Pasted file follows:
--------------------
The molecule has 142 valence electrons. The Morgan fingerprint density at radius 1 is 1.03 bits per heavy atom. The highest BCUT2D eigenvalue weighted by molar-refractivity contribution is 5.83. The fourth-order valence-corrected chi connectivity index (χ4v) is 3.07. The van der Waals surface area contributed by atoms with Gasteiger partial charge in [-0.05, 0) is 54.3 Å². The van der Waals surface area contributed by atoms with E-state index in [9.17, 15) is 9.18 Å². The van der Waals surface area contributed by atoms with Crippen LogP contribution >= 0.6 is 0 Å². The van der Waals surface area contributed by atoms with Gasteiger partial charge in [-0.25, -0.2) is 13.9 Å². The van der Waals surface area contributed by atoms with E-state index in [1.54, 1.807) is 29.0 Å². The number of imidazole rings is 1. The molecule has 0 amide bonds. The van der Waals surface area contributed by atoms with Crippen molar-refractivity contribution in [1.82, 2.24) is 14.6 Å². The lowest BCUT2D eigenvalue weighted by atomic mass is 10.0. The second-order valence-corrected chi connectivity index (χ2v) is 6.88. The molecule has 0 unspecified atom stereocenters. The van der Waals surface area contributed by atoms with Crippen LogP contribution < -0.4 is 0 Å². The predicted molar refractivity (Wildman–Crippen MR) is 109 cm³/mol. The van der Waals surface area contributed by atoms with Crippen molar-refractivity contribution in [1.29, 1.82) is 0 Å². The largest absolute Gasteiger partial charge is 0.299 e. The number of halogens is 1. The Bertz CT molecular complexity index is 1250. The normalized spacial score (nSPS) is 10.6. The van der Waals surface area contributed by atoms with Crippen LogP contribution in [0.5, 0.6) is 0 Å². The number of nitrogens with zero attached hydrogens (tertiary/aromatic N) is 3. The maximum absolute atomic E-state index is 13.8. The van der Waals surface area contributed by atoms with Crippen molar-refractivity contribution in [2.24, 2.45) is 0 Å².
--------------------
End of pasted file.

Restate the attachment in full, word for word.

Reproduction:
The molecule has 142 valence electrons. The Morgan fingerprint density at radius 1 is 1.03 bits per heavy atom. The highest BCUT2D eigenvalue weighted by molar-refractivity contribution is 5.83. The fourth-order valence-corrected chi connectivity index (χ4v) is 3.07. The van der Waals surface area contributed by atoms with Gasteiger partial charge in [-0.05, 0) is 54.3 Å². The van der Waals surface area contributed by atoms with E-state index in [9.17, 15) is 9.18 Å². The van der Waals surface area contributed by atoms with Crippen LogP contribution >= 0.6 is 0 Å². The van der Waals surface area contributed by atoms with Gasteiger partial charge in [-0.25, -0.2) is 13.9 Å². The van der Waals surface area contributed by atoms with E-state index in [1.54, 1.807) is 29.0 Å². The number of imidazole rings is 1. The molecule has 0 amide bonds. The van der Waals surface area contributed by atoms with Crippen molar-refractivity contribution in [1.82, 2.24) is 14.6 Å². The lowest BCUT2D eigenvalue weighted by atomic mass is 10.0. The second-order valence-corrected chi connectivity index (χ2v) is 6.88. The molecule has 0 unspecified atom stereocenters. The van der Waals surface area contributed by atoms with Crippen LogP contribution < -0.4 is 0 Å². The predicted molar refractivity (Wildman–Crippen MR) is 109 cm³/mol. The van der Waals surface area contributed by atoms with Crippen molar-refractivity contribution in [1.29, 1.82) is 0 Å². The largest absolute Gasteiger partial charge is 0.299 e. The number of halogens is 1. The Bertz CT molecular complexity index is 1250. The normalized spacial score (nSPS) is 10.6. The van der Waals surface area contributed by atoms with Crippen LogP contribution in [0.5, 0.6) is 0 Å². The number of nitrogens with zero attached hydrogens (tertiary/aromatic N) is 3. The maximum absolute atomic E-state index is 13.8. The van der Waals surface area contributed by atoms with Crippen molar-refractivity contribution in [2.24, 2.45) is 0 Å².